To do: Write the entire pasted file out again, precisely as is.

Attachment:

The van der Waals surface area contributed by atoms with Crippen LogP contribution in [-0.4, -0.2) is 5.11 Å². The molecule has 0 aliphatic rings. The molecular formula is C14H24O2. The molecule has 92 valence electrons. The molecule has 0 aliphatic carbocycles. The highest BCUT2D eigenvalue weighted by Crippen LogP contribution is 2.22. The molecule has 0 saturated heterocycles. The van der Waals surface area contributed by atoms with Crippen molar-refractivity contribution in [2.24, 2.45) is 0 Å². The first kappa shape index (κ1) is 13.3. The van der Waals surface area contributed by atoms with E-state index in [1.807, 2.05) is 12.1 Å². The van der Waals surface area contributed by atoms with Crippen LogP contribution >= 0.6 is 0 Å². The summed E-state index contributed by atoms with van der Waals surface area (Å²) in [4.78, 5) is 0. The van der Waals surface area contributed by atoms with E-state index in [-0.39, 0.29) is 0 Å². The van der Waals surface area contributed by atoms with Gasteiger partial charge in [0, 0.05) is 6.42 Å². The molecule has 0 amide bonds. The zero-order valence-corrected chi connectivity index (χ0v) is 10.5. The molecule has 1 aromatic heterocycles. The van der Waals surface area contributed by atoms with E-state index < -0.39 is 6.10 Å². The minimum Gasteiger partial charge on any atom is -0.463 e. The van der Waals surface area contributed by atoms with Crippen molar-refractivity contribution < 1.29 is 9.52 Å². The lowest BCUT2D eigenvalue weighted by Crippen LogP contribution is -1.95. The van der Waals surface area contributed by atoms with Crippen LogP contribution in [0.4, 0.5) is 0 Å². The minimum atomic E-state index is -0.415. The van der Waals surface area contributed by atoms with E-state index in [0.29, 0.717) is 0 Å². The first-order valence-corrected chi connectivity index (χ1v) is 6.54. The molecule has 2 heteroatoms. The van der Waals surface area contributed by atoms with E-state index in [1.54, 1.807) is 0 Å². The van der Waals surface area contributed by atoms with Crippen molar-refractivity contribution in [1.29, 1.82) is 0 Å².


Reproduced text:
The van der Waals surface area contributed by atoms with Crippen LogP contribution in [-0.4, -0.2) is 5.11 Å². The molecule has 0 aliphatic rings. The molecular formula is C14H24O2. The molecule has 92 valence electrons. The molecule has 0 aliphatic carbocycles. The highest BCUT2D eigenvalue weighted by Crippen LogP contribution is 2.22. The molecule has 0 saturated heterocycles. The van der Waals surface area contributed by atoms with Crippen molar-refractivity contribution in [2.24, 2.45) is 0 Å². The first kappa shape index (κ1) is 13.3. The van der Waals surface area contributed by atoms with E-state index in [1.807, 2.05) is 12.1 Å². The van der Waals surface area contributed by atoms with Crippen LogP contribution >= 0.6 is 0 Å². The summed E-state index contributed by atoms with van der Waals surface area (Å²) in [4.78, 5) is 0. The van der Waals surface area contributed by atoms with E-state index in [-0.39, 0.29) is 0 Å². The van der Waals surface area contributed by atoms with Gasteiger partial charge in [0, 0.05) is 6.42 Å². The molecule has 0 amide bonds. The zero-order valence-corrected chi connectivity index (χ0v) is 10.5. The molecule has 1 aromatic heterocycles. The van der Waals surface area contributed by atoms with E-state index < -0.39 is 6.10 Å². The minimum Gasteiger partial charge on any atom is -0.463 e. The van der Waals surface area contributed by atoms with Crippen molar-refractivity contribution < 1.29 is 9.52 Å². The lowest BCUT2D eigenvalue weighted by Crippen LogP contribution is -1.95. The van der Waals surface area contributed by atoms with Crippen LogP contribution in [0.4, 0.5) is 0 Å². The minimum atomic E-state index is -0.415. The van der Waals surface area contributed by atoms with E-state index in [0.29, 0.717) is 0 Å². The first-order valence-corrected chi connectivity index (χ1v) is 6.54. The molecule has 2 heteroatoms. The van der Waals surface area contributed by atoms with E-state index in [1.54, 1.807) is 0 Å². The van der Waals surface area contributed by atoms with Crippen molar-refractivity contribution in [1.29, 1.82) is 0 Å².